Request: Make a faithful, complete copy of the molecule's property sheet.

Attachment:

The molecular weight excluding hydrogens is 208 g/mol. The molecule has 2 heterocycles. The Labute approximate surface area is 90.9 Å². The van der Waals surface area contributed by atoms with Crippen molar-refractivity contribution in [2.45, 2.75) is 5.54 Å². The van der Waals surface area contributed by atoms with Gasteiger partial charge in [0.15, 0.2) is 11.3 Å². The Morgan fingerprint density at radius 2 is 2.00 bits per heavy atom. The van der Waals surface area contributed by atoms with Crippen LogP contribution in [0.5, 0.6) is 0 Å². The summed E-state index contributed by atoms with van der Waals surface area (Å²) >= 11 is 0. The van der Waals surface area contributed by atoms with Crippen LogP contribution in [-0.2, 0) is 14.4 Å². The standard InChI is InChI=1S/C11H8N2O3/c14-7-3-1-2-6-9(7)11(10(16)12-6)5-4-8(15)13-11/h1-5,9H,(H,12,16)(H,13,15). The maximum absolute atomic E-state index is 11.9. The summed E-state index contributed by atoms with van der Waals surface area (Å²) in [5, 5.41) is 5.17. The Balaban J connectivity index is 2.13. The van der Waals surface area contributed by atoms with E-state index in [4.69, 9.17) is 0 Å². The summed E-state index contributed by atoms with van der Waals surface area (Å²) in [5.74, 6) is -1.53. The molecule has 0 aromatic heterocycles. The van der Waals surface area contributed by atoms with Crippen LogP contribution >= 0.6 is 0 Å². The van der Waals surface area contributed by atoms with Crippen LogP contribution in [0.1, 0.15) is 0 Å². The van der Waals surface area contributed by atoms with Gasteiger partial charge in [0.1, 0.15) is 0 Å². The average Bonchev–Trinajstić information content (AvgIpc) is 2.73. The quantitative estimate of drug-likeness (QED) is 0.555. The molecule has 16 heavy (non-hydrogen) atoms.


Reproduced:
The molecular weight excluding hydrogens is 208 g/mol. The molecule has 2 heterocycles. The Labute approximate surface area is 90.9 Å². The van der Waals surface area contributed by atoms with Crippen molar-refractivity contribution in [2.45, 2.75) is 5.54 Å². The van der Waals surface area contributed by atoms with Gasteiger partial charge in [0.15, 0.2) is 11.3 Å². The Morgan fingerprint density at radius 2 is 2.00 bits per heavy atom. The van der Waals surface area contributed by atoms with Crippen LogP contribution in [0.5, 0.6) is 0 Å². The summed E-state index contributed by atoms with van der Waals surface area (Å²) >= 11 is 0. The van der Waals surface area contributed by atoms with Crippen LogP contribution in [-0.2, 0) is 14.4 Å². The standard InChI is InChI=1S/C11H8N2O3/c14-7-3-1-2-6-9(7)11(10(16)12-6)5-4-8(15)13-11/h1-5,9H,(H,12,16)(H,13,15). The maximum absolute atomic E-state index is 11.9. The summed E-state index contributed by atoms with van der Waals surface area (Å²) in [5, 5.41) is 5.17. The Balaban J connectivity index is 2.13. The van der Waals surface area contributed by atoms with E-state index in [4.69, 9.17) is 0 Å². The summed E-state index contributed by atoms with van der Waals surface area (Å²) in [5.74, 6) is -1.53. The molecule has 0 aromatic heterocycles. The van der Waals surface area contributed by atoms with Crippen LogP contribution >= 0.6 is 0 Å². The van der Waals surface area contributed by atoms with Crippen LogP contribution in [0.1, 0.15) is 0 Å². The van der Waals surface area contributed by atoms with Gasteiger partial charge in [0.1, 0.15) is 0 Å². The average Bonchev–Trinajstić information content (AvgIpc) is 2.73. The quantitative estimate of drug-likeness (QED) is 0.555. The molecule has 16 heavy (non-hydrogen) atoms.